Lately, I've been very busy and traveling quite a lot with my real estate work.  I'm 1st VP for the Provincial real estate board which requires some travel.  In 2012 and 2013, I should be President which requires more travel.  So, I've been trying to fine tune my things so that I can write and keep track of my real estate business when I'm on the road.  I think I've got it in pretty good shape, so now evenings stuck in a hotel somewhere can be productive.

Tuesday, February 22, 2011

Rewriting "Jimmy and Cinder" - again

I've been working on the "Jimmy and Cinder" manuscript, off and on, for about three years.  I thought it was ready to send to an agent when I took it to the SCBWI winter conference in January 2009.  I learned a great deal at that conference, the most important thing being that this manuscript wasn't ready.

My formal education is in Engineering, not English, or journalism or any other discipline where I might have to compose anything but a report.  Worse still, I'm a Survey Engineer - I'm trained to crunch numbers.  So, I always liked things in order.  Logical sequence.  Don't speak about things not previously defined.

So, the first thing I learned at SCBWI was that I started my story in the wrong place.  Most people thought my story should have started about page 30 in my manuscript.  Damn!  But what about all the great details that were in the first 30 pages?  I explained the setting, how the characters were related and so on.  Nobody cares, I was told.  It's called "back story".

Aha!  Now I understood.  So I rewrote "Jimmy and Cinder" over the next 18 months while I finished another story that is being published quite soon.  I felt that this time I had it.  I added some more story, I got rid of pages at the start and used them as some to this new fangled back story I had found out about.  Again, I felt it was ready but....

I still couldn't send it to an agent yet.  Something was nagging at me.  Way down deep inside me I could feel something trying to get out.  There was more story in there and it needed to be put on paper.  However, I just couldn't pull it out.  I didn't think I was putting off sending for fear of rejection.  I just didn't feel that it was ready.

Then, yesterday I was reading an article in my favorite writing magazine, Writer's Digest.  It was about great Chapter 1's.  The feeble little light bulb over my head flicked on and I realized that I still wasn't starting in the right place.  I reread the manuscript and realized that, although better than what I took to NYC, the story still started on page 15.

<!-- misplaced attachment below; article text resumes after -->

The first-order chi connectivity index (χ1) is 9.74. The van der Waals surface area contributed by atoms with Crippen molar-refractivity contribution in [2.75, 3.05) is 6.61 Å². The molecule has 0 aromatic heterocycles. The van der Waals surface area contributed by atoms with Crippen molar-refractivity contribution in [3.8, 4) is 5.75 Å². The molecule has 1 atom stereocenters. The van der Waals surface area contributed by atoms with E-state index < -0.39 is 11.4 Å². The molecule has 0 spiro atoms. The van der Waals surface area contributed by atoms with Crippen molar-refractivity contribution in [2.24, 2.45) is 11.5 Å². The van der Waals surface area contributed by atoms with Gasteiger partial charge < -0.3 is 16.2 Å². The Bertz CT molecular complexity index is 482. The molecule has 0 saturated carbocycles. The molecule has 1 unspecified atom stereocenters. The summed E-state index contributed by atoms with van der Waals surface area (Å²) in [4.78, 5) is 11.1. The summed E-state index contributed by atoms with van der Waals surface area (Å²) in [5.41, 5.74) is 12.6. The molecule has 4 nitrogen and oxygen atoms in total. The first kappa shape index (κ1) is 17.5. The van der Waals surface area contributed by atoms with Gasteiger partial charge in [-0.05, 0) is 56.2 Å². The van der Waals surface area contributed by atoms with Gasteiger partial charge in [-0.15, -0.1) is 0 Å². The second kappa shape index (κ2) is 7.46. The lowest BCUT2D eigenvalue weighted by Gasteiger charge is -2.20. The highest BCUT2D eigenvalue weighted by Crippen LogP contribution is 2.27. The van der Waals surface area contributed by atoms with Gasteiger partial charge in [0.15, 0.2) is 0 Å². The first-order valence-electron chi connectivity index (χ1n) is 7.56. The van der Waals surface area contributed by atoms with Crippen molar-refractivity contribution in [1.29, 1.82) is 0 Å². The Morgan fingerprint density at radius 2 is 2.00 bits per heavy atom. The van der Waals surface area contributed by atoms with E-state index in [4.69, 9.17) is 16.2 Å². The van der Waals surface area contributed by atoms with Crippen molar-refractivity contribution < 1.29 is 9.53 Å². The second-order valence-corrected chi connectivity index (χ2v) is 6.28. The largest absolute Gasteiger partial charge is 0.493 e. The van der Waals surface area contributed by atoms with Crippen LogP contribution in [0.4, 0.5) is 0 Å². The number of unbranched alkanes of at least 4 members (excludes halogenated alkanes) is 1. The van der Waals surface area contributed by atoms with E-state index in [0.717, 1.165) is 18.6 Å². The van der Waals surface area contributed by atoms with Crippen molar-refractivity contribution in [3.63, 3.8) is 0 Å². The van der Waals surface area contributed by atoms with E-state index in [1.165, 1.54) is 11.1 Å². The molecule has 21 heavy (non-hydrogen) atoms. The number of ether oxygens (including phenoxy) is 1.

So, I'm starting again with 15 pages of great back story to work with and hopes that in this rewrite, the last bit of story will escape from my head and get on the paper where it belongs.

Sunday, February 13, 2011

Book reading at the library

My illustrator/publisher and I were invited to speak at the Riverview Library last Thursday as part of the Town of Riverview's Winterfest.  We were very pleased with the turn out - about 30 parents and kids.  It was about all that little meeting room could handle.

We spoke about the process of putting a book together and how my words influenced her drawings and vice versa.  People are always interested to hear how a children's book is put together and how the two of us work together to get the finished product.  Jennifer worked her magic again with the kids, showing how drawings evolve from her sketch book to the finish product.  Parents and children are equally amazed by her drawings.

I read one of the chapters from our new book, "Emily Finds a Dragon", and showed spots where the text is moved around, but the drawing isn't in place yet.  I spoke a bit about my finished manuscript, "Jimmy and Cinder", which is another middle grade book.  I'm looking for an agent for that one to see if I can get it published by one of the "big" publishers.  With the success this year of self published and small press books, I'm not certain that is the best way to go, but Jennifer thought i should give it a try in the market.

By the end of the evening, we had sold another 8 copies of "Owen and the Dinosaur" and we pre-sold 7 copies of "Emily Finds a Dragon" which is due out by the end of March - we hope.

Thursday, February 3, 2011

Man are we lucky!

I look out the window and I see we received another 25cm of snow.  Since Christmas it's been - give us this week our big snow storm ... - .  I hear lots of grumbling but I have been thinking, can you imagine living in Egypt, or Tunisia, Haiti, Darfur, Afghanistan, or poor Queensland, Australia?  Then you would have something to complain about!

Here is Canada, and especially in the Maritimes, we forget how lucky we are to live here.  Watching the evening news should remind us but we grow complacent and forget.  The above picture is a building in downtown Moncton last Canada Day festival.  Lots of people in the streets - just listening to the live music on stage and not a brick being thrown. Priceless! 

The world is in turmoil in so many places.  Lets all hope that when it's all over, things are better for those people brave enough to try to make a difference.

Monday, January 31, 2011

The strength of Social Media

These past few weeks have seen social unrest at a level we haven't witnessed for many years.  What started in Tunisia has spread to Egypt.  President Zine El Albidine Ben Ali and his family have already fled Tunisia but President Mubarak is refusing to leave Egypt and has sent in the troops to quash the uprising.